You mean like Fist of the North Star?
Exactly, well that was made but it wasn’t the movie it should have been. The thing about Gary is, he’s so nice! For Fist of the North star, obviously the wrong director had been cast. As I’ve learned to my cost, a director needs to be ‘cast’ as carefully as an actor, and sometimes you can be too nice! Of my own films, Shadowguard is a film made with the wrong director and me being nice; Borderland is me working with a great director and being a son of a bitch! But, Gary will not play any political game, he is such a nice man he would never do that because he wouldn’t want to make another guy look bad or feel bad, I think that’s sadly been to his detriment, professionally, as a movie star but, as a person, speaks really well of him.
Now, Sammo Hung! What would you like to share?
Sammo is my earliest idol! I met Sammo first time when I was nineteen or twenty years old. He was doing Prodigal Son and at that time I had no idea who he was beyond that he was the guy who fought Bruce Lee at the beginning of Enter the Dragon! So there I was going, ‘its you who fought Bruce Lee!’. He was so nice about it. I went to see Prodigal Son and I was like; wow! Amazing! Then I kept seeing him in great movies. I kept going back to this Chinatown cinema in London. There was like My Lucky Stars, Magnificent Butcher Spooky Encounters, Knockabout and it just went on and on. You know Sammo can do everything: directing, writing, producing, choreography…Kung-fu! I worked with him on The Medallion, and Dragon Squad. It was a great honour.
He’s also funny as a person right, in real life?
Very funny! He and Jackie together are a riot! Like Abbot and Costello! The guy who’s not funny is Stephen Chow, not off camera, in my experience. I never did a movie with him, but, off camera, he’s not funny, but Jackie and Sammo definitely are. Sammo’s funny in a dry kind of way.
How about Chuck Norris, your views please?
He is a guy who got by on the fact that he had a certain degree, (not a huge amount) of physical skill but he worked. He was such a hard worker, and a good guy. He took a relatively small amount of genetic material and stretched it so he got into amazing shape physically and the techniques he could do, he could do really well. He was such a great all American guy and such a nice man and that comes across. I love the Chuck Norris Facts, they’re great!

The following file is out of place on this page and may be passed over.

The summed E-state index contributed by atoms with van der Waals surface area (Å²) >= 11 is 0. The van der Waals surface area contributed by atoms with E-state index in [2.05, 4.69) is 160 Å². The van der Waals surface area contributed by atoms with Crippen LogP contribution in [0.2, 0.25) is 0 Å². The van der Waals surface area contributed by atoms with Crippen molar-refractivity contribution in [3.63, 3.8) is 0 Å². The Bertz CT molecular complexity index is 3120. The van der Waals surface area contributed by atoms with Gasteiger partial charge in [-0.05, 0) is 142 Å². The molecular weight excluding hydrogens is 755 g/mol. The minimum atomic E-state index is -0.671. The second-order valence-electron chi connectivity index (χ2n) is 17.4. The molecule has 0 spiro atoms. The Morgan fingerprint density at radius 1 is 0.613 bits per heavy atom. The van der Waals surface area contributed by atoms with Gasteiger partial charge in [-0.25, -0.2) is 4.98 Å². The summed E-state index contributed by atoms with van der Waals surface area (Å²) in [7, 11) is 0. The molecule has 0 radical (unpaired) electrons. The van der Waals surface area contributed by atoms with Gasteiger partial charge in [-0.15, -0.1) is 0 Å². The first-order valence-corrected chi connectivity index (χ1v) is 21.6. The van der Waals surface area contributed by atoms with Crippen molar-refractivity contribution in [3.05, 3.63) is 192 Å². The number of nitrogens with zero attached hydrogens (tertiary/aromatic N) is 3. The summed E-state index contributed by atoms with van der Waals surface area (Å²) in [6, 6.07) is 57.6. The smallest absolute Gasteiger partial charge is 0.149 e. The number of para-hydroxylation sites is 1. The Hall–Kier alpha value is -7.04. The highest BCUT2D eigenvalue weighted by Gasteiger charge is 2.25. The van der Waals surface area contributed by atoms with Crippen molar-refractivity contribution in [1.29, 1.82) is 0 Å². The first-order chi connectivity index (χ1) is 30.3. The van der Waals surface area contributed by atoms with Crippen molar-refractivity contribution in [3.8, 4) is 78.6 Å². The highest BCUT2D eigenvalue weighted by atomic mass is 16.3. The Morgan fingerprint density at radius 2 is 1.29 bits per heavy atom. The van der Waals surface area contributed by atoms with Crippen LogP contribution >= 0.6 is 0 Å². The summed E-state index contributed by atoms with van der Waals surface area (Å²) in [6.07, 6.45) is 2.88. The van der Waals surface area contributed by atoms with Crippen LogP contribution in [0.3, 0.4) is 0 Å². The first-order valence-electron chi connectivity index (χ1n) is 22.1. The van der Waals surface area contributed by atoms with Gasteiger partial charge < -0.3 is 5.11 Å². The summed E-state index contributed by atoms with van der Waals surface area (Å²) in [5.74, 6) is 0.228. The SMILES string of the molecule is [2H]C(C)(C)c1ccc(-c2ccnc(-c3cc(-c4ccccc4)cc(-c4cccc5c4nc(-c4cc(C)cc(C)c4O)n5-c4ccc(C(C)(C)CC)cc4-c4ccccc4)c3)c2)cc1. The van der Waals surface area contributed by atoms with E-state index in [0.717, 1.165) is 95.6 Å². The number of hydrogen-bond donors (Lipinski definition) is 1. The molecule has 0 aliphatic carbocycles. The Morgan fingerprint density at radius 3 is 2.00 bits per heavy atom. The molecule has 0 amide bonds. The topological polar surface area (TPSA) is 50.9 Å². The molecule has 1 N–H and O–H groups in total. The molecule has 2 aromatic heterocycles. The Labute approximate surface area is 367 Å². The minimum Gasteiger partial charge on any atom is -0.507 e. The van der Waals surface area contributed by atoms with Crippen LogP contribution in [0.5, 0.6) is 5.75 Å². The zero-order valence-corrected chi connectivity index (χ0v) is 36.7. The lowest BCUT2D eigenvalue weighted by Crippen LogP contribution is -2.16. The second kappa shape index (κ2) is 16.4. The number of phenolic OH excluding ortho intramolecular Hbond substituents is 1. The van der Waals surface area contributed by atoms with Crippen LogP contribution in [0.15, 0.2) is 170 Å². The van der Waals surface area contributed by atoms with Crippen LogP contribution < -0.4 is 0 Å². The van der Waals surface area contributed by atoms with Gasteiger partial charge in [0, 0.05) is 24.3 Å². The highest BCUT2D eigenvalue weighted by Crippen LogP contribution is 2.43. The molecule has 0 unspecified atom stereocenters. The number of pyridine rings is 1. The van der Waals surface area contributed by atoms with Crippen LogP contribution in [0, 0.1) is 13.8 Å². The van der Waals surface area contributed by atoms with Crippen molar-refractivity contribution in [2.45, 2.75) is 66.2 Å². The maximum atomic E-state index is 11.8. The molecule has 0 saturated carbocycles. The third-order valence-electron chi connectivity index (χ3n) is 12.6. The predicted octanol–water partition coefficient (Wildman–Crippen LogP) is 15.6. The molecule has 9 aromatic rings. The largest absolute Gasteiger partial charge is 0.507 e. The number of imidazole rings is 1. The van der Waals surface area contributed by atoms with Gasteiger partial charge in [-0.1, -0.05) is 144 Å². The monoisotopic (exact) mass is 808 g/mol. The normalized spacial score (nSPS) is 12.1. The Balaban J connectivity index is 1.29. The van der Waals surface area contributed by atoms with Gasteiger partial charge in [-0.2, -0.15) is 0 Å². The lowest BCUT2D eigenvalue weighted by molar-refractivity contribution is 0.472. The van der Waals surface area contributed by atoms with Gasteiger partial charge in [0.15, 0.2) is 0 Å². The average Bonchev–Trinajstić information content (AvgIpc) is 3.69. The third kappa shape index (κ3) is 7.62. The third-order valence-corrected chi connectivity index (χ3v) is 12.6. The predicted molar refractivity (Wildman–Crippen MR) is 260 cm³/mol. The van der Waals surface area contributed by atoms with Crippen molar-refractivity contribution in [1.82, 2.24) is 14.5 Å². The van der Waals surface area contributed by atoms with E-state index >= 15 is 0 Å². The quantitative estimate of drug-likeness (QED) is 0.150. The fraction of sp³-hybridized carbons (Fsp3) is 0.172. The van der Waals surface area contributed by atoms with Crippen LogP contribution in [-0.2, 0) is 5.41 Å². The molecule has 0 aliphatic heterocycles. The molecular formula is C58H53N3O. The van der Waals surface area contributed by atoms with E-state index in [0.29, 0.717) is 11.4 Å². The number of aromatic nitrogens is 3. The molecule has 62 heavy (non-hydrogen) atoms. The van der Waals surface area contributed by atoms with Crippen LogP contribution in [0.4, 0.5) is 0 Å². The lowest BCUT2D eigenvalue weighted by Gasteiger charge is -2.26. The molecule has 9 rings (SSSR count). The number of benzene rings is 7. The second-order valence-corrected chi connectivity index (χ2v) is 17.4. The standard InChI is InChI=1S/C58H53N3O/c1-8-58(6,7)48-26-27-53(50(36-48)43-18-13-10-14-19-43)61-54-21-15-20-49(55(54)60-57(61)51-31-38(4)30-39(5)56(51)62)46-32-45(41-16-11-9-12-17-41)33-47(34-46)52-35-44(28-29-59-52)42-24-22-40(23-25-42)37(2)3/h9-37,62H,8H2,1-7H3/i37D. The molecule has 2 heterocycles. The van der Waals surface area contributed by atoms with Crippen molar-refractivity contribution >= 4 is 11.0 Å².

Bey, by your own admission, what are your own top or favourite movie commentaries?
The first one, was a movie for Hong Kong Legends called Hong Kong 1941 and the reason I cite that is that I think that film was enormously challenging for anybody, it wasn’t even a hit here in Hong Kong when it was first released! It’s definitely a film with merit, but a hard sell for the UK market so I really went to town on the commentary. I remember Empire magazine singled it out for praise. People said the only reason to watch this movie is for the commentary! I’ve got to say that’s kind of a plus for me and the way John Shum (who produced the film) thanked me very much. So I always feel quite proud of that one.
I did a couple of commentaries with Gordon Chan when we were doing the Medallion in Ireland. I remember he was one of the co- commentators. I would say Gordon for Beast Cops and then my darling Maggie Q for Naked Weapon. Probably those two jointly and then as a third one, a solo commentary by me, the UK release of My Lucky Stars. I would say those three, 1941 because it ‘saved’ the film, apparently, those with Gordon and Maggie because it captures for me those friendships at that time because in the course of it we may mention, oh we’re doing this and we’re doing that. Also with Donnie Yen on ‘Iron Monkey’.
Did he co-commentate with you on Iron Monkey?
He did, we had a video at the same time! It was like a video commentary, it’s on YouTube now! I should be in the Guinness Book of Records, I’ve done more than anyone else, the most commentaries done by one guy.
And the least?
Do you remember one with Mark King on Once Upon a Time in China?
Yes, actually I do!
It was really entertaining because Mark hates Hong Kong movies, he’s never seen the film, I think, by the end of the commentary, he hated me, too, because it was so cold in the commentary booth! You asked me for my three favourites, that one would be my least favourite. I’d love to do a Once Upon a Time in China commentary again, the day may come!
So, to wrap up for this occasion may we end with a little thoughtful reflection – you follow the Buddhist way of life don’t you?
I try to, I basically start with the position of being honest with people about what I feel about my life and the experiences that I’ve had. I think Buddhism boils down to the way you deal with people, the way you interact with people, how to help them,. My feeling from Buddhism is always to try to help people and to try to do positive work. I don’t make any great claims to enlightenment but it’s certainly been like a compass to me in this crazy industry, if you don’t have any spiritual practice in your life, you’re left to improvise. I just think very loudly atheist people must have been born with a set of instructions and a road map for life and don’t need to practice. Good for them! I never felt that wonderful myself, I always thought I needed help!
Sense of humility, always a good sign…Well, absolutely fascinating Bey, you’ve helped make a dream interview come true, I hope our readers will sense that too! Let’s be in touch for the finishing touches in part 3!
Thank you for this great interview Raj, I appreciate it!
Stay tuned for part 3 coming up soon!